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Art

Swarovski Crystal Worlds


By: Riley Starling
Swarovski Crystal Worlds

by Modern Spaceman

11 months ago


Nested in the heart of the Alps is Wattens, a manufacturing city home to Swarovski’s ‘Kristallwelten’. Expanding over 10 acres, the Crystal Worlds feature not only a stunning museum but decorative gardens, an expansive gift shop, a cafe, and several elaborate play-spaces for children, including a four story playground full of interactive art. Wattens is only a 20 minute train ride from the Austrian city of Innsbruck, making a visit to the museum a perfect afternoon activity, and if timed right, visitors can enjoy a breathtaking alpine sunset in the ethereal gardens.

    

The Crystal Worlds were opened in 1995 in celebration of the 100 year anniversary of Swarovski’s founding. The stunning grounds have seen over 13 million visitors in the two decades since its creation. The giant is the centerpiece of c, arguably the face of the museum, the shrub with crystalline eyes is recognizable from the billboards seen on the streets of Innsbruck. André Heller, Kristallwelten’s designer, created a story about a giant who was determined to find all the treasures and wonders of the world and settled down in Tyrol to guard the hidden beauties of the museum.

Kristallwelten’s primary attraction is their museum, featuring 16 ‘chambers of wonder’, inspired by a 16th century attempt to assemble a universal collection of all known knowledge in Schloss Ambras, by the same name. Visitors enter the chambers by passing behind the green giant, who carefully guards the priceless treasures that lie within. The museum isn’t visible from the exterior, only the hill it hides in, which adds to the surreal experience. The first chamber, Blue Hall, introduces visitors to the world of Swarovski, featuring famous crystal artworks as well as a stunning wall filled with dazzling jewels. The black walls of the museum accentuate the radiant beauty of the crystals, and the velvet curtains that separate each chamber leave visitors in awe each time they pass through to a new room.

Some chambers are certainly more captivating and elaborate than others, but the museum’s highlights certainly compensate for the less entertaining exhibitions. Inspired by Sir Richard Buckminster Fuller’s geodesic dome, the third chamber is a wonder to behold. Visitors find themselves in a dome, the walls lined by reflective triangles, some serving as cases for crystal masterpieces. Color-changing lights shine from the floor of the room, illuminating the dome in soft rainbow hues. A truly magnificent experience, the dome provides stunning visual stimulation regardless of where one looks, accompanied by an ethereal aural experience from the dome’s resonant properties.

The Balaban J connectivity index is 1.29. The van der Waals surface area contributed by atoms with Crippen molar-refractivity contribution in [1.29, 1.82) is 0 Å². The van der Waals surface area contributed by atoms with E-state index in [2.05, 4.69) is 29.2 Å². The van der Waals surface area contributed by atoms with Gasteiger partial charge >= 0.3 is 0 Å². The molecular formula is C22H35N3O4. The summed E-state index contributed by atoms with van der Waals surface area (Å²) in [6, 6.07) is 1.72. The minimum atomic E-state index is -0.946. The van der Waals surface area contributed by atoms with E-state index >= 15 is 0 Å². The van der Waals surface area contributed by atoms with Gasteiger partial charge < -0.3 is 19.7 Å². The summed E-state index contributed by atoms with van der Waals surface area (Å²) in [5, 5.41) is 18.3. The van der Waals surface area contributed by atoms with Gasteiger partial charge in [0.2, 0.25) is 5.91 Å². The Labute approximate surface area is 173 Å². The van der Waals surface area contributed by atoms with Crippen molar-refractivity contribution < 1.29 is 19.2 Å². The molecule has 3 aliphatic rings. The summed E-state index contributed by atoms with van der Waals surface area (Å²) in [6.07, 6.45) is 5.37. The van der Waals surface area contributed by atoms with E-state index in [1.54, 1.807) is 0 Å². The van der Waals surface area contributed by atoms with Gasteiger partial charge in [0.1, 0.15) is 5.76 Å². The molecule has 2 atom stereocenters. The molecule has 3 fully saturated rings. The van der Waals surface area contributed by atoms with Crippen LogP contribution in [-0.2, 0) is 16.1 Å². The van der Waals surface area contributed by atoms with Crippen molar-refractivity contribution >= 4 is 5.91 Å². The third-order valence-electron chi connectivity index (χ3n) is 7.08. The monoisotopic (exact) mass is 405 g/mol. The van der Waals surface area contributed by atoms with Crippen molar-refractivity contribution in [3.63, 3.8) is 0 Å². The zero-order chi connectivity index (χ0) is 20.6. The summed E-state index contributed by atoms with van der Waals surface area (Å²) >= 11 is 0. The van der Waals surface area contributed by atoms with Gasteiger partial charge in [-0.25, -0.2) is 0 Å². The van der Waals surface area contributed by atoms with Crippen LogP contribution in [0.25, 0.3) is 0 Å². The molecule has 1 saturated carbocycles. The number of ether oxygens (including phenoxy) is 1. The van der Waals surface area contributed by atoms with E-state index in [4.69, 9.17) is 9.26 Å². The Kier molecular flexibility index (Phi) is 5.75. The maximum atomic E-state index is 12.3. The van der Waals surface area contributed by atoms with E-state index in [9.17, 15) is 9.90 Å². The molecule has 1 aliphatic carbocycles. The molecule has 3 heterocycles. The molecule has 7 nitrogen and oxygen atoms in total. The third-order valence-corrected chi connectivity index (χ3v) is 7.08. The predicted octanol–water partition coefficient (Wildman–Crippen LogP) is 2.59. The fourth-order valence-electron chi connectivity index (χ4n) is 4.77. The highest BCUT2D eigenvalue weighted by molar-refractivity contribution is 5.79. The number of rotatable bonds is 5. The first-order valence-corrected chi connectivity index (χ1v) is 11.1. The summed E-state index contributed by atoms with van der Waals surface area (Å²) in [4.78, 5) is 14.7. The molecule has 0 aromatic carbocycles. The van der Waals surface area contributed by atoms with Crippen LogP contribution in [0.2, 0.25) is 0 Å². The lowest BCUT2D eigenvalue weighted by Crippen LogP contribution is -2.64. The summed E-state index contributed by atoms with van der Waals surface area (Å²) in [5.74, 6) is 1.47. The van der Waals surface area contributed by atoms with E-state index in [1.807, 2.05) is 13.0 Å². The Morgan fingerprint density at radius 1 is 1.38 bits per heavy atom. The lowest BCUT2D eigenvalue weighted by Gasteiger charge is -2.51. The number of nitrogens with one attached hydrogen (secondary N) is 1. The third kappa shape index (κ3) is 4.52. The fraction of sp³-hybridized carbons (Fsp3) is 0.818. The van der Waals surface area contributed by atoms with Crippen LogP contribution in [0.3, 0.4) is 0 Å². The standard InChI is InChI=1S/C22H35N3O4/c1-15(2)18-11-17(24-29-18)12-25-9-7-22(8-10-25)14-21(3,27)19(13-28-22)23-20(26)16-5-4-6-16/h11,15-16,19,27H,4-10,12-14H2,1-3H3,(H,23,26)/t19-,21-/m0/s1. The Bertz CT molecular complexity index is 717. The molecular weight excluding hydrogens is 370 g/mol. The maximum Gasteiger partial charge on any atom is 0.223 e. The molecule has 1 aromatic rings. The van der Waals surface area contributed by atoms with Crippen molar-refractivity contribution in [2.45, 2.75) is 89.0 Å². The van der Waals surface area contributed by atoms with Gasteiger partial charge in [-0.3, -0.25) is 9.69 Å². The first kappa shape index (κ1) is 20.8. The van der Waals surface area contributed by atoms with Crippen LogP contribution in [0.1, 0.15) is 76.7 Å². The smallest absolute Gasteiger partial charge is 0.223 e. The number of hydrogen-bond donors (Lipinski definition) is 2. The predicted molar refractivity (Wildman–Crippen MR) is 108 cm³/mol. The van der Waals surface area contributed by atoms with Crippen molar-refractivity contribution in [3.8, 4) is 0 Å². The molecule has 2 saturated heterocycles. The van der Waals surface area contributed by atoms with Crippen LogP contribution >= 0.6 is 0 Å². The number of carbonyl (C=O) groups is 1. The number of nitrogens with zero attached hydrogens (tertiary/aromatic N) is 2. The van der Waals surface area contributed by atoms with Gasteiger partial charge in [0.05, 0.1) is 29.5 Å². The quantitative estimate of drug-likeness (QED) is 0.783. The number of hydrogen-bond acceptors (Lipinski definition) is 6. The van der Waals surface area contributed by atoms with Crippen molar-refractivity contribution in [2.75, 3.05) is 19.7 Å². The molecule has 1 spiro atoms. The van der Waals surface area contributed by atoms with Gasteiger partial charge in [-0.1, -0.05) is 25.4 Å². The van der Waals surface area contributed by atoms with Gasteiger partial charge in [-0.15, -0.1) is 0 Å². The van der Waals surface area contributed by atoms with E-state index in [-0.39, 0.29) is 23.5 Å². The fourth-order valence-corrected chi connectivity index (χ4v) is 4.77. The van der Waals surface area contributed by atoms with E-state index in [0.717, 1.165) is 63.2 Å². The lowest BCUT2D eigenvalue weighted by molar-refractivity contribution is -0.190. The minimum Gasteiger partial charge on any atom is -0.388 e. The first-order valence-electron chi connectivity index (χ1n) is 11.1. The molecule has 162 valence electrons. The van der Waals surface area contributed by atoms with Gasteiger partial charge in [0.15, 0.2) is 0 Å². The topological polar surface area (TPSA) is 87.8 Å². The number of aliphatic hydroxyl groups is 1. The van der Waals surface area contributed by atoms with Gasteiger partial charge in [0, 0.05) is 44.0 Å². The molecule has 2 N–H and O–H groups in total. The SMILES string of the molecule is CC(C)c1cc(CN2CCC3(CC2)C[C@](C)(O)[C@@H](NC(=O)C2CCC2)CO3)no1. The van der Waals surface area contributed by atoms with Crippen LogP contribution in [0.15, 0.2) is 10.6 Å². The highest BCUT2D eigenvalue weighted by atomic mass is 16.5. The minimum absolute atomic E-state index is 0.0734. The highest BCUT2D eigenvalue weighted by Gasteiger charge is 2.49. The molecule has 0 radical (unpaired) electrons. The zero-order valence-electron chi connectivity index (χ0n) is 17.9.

The chamber that immediately follows hosts a towering 15 foot Christmas tree constructed completely from crystals. Originally designed for the foyer of the Victoria and Albert Museum in London in 2003 by Tord Boontje and Alexander McQueen, the tree was transferred to the Crystal Worlds as a permanent installment. The room is low lit, but the little light that does shine brings out the brilliance of the tree’s crystals as it slowly rotates centerstage. The equally shiny snowflakes that dangle from the ceiling truly make their audience feel as if they’re in a winter wonderland, surrounded by glittering beauty and the hushed voice of the cold.

The Studio Job Wunderkammer is a small room hosting colorful, ornate walls and a crystal-studded city with many of the world’s landmarks, including London’s Big Ben, our Lady Liberty, and Moscow’s St. Basil’s Cathedral. A train with three tiers of tracks circles through the structure, its magnificent sheen captivating every spectator, young and old. The 11th exhibition is a permanent installment created by Fredrikson Stallard, combining some of Swarovski’s largest crystals, shining brass bars, and colorful lights to create a sparkling Garden of Eden. Visitors are entranced as they move through the installment, immersed in a crystalline world.

After the museum and the gift shop, visitors have a choice of grabbing a bite to eat at Daniel’s Cafe & Restaurant, or exploring more of the museum grounds. In the winter, the grounds are decorated with various wire critters adorned in twinkling lights, the Garden of the Giant is warmed by holiday cheer. The largest art installation is the crystal cloud, a 16,000 square foot masterpiece home to over 800,000 hand mounted crystals, created by artists Andy Cao and Xavier Perrot. The piece also features a black pool whose beauty often goes unnoticed; the chilly alpine air causes the pool to freeze over frequently, masking its reflective properties. Even without the pool, the twinkling lights found throughout the crystal cloud still make for a wondrous experience.

The Garden of the Giant is littered with countless other art installments, including an expansive maze, but two pieces stand out: Prologue III and Glittering Wind. Prologue 3 features countless, identical crystals contained in a circular metal frame, and towers over its onlookers. Glittering Wind features 200 rods pointing out of the ground decorated in 250 pounds of crystal, in 30 different colors. Both works are backed by the stunning alps, only adding to the beauty.

Visiting the Crystal Worlds was an unforgettable experience, especially witnessing a magnificent alpine sunset in the gardens. Around each corner, there are new wonders to behold. The Crystal-Worlds are a must-see for anyone in the Tyrol area.

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